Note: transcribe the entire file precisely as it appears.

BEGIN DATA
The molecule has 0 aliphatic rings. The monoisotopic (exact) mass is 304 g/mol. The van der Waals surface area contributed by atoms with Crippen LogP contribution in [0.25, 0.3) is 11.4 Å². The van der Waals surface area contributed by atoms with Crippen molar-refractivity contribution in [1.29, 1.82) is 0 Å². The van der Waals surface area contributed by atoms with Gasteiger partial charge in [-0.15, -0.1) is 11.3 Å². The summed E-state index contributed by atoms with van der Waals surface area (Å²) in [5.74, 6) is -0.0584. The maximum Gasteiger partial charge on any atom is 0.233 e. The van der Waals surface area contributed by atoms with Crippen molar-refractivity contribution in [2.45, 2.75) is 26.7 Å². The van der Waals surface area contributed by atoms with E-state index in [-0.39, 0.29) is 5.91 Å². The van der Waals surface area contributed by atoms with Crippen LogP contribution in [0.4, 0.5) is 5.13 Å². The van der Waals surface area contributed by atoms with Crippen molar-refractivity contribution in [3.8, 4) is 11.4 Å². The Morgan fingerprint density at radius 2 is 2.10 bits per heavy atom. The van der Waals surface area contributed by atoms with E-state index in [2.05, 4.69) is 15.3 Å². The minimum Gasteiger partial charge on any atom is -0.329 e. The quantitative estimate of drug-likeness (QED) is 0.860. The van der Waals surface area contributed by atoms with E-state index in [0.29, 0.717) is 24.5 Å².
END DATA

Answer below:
The molecule has 0 aliphatic rings. The monoisotopic (exact) mass is 304 g/mol. The van der Waals surface area contributed by atoms with Crippen LogP contribution in [0.25, 0.3) is 11.4 Å². The van der Waals surface area contributed by atoms with Crippen molar-refractivity contribution in [1.29, 1.82) is 0 Å². The van der Waals surface area contributed by atoms with Gasteiger partial charge in [-0.15, -0.1) is 11.3 Å². The summed E-state index contributed by atoms with van der Waals surface area (Å²) in [5.74, 6) is -0.0584. The maximum Gasteiger partial charge on any atom is 0.233 e. The van der Waals surface area contributed by atoms with Crippen molar-refractivity contribution in [2.45, 2.75) is 26.7 Å². The van der Waals surface area contributed by atoms with E-state index in [-0.39, 0.29) is 5.91 Å². The van der Waals surface area contributed by atoms with Crippen LogP contribution in [0.4, 0.5) is 5.13 Å². The van der Waals surface area contributed by atoms with Crippen molar-refractivity contribution in [3.8, 4) is 11.4 Å². The Morgan fingerprint density at radius 2 is 2.10 bits per heavy atom. The van der Waals surface area contributed by atoms with E-state index in [2.05, 4.69) is 15.3 Å². The minimum Gasteiger partial charge on any atom is -0.329 e. The quantitative estimate of drug-likeness (QED) is 0.860. The van der Waals surface area contributed by atoms with E-state index in [0.29, 0.717) is 24.5 Å².